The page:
2. “But I think it’s important to note that most of the airline workers who have taken unpaid leaves are continuing to receive health insurance and other benefits, which obviously has a significant cost.”

    1. Those are expenses the airlines will incur anyway, whether or not there’s another bailout.

    2. Airlines reduce their overall payroll expenses through these leaves, and early outs mean a relatively more junior workforce that’s less expensive (the cost of each flight goes down).

    These furlough mitigation measures were taken in the airline’s own self-interest, there’s no reason why taxpayers should pick up that cost. Doing so provides no additional benefit.

    “allow the carriers to continue to service locations they would discontinue otherwise.”

    A condition of accepting subsidized loans is that they can be required to continue service. DOT may not exercise that, but airlines have already agreed to it.

    “it’s to prevent those direct furloughs and furloughs in related industries” no, stopping furloughs doesn’t mean more flying, more catering, etc (which would prevent furloughs in related industries) that only happens when travel demand returns. There is SEPARATELY money to prevent furloughs in related industries in the legislation. That’s entirely a separate matter from this $25 billion.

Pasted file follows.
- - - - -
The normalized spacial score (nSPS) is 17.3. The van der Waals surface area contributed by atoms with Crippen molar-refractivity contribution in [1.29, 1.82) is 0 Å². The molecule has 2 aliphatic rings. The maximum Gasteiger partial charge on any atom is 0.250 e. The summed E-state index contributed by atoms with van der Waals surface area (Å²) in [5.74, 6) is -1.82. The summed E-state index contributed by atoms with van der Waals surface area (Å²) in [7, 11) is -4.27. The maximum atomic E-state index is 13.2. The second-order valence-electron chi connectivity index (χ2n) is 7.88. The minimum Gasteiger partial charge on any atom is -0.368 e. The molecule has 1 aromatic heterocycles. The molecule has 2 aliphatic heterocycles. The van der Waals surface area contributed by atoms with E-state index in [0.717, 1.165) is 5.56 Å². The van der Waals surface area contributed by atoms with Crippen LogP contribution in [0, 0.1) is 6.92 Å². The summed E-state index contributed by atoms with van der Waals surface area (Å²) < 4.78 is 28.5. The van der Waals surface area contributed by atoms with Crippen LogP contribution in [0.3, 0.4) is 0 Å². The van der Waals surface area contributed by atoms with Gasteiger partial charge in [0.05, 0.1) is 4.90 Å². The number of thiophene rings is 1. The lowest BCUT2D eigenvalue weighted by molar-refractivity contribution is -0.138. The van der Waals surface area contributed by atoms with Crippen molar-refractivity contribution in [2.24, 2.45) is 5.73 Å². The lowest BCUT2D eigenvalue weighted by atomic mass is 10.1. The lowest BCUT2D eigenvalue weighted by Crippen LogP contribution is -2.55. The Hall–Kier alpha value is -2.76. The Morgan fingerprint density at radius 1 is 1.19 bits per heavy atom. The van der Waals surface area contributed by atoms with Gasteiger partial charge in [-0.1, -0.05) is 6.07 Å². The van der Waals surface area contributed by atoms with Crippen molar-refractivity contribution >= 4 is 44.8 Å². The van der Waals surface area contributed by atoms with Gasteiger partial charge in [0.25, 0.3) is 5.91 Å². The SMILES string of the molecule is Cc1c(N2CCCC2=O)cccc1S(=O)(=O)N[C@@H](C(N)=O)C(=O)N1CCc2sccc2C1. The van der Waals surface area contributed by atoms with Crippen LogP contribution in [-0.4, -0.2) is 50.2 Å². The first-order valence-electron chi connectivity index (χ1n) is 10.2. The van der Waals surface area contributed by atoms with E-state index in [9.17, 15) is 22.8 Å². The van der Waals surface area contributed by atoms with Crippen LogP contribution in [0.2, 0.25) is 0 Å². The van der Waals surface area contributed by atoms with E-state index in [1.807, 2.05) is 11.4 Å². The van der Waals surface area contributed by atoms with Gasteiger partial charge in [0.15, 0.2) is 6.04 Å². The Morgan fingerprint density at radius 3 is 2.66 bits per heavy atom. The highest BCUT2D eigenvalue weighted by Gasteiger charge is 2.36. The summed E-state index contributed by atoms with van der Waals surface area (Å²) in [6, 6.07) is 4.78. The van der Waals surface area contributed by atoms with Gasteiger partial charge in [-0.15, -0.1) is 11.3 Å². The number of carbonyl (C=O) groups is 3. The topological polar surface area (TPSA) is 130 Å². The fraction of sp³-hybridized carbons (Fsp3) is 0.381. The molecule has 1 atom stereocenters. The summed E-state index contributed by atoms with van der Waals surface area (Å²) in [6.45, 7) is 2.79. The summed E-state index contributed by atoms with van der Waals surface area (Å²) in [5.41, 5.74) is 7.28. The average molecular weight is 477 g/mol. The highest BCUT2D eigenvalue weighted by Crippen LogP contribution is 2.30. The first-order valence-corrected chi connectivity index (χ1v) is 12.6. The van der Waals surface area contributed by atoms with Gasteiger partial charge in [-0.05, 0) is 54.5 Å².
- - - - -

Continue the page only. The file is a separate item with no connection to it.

3. Another insane corporate welfare handout. If airline employees are to be made wards of the state, let’s just put them on the welfare rolls and be honest about it. To filter this welfare money through airlines is just a way to avoid the reality of the arrangement, while adding massive transaction costs and creating systemic moral hazard by shifting risks from shareholders to taxpayers. America would be much better off if these airlines declared bankruptcy, their shareholder equity wiped out, and their assets restructured, rather than keeping these parasitic zombie airlines alive to suck taxpayers dry.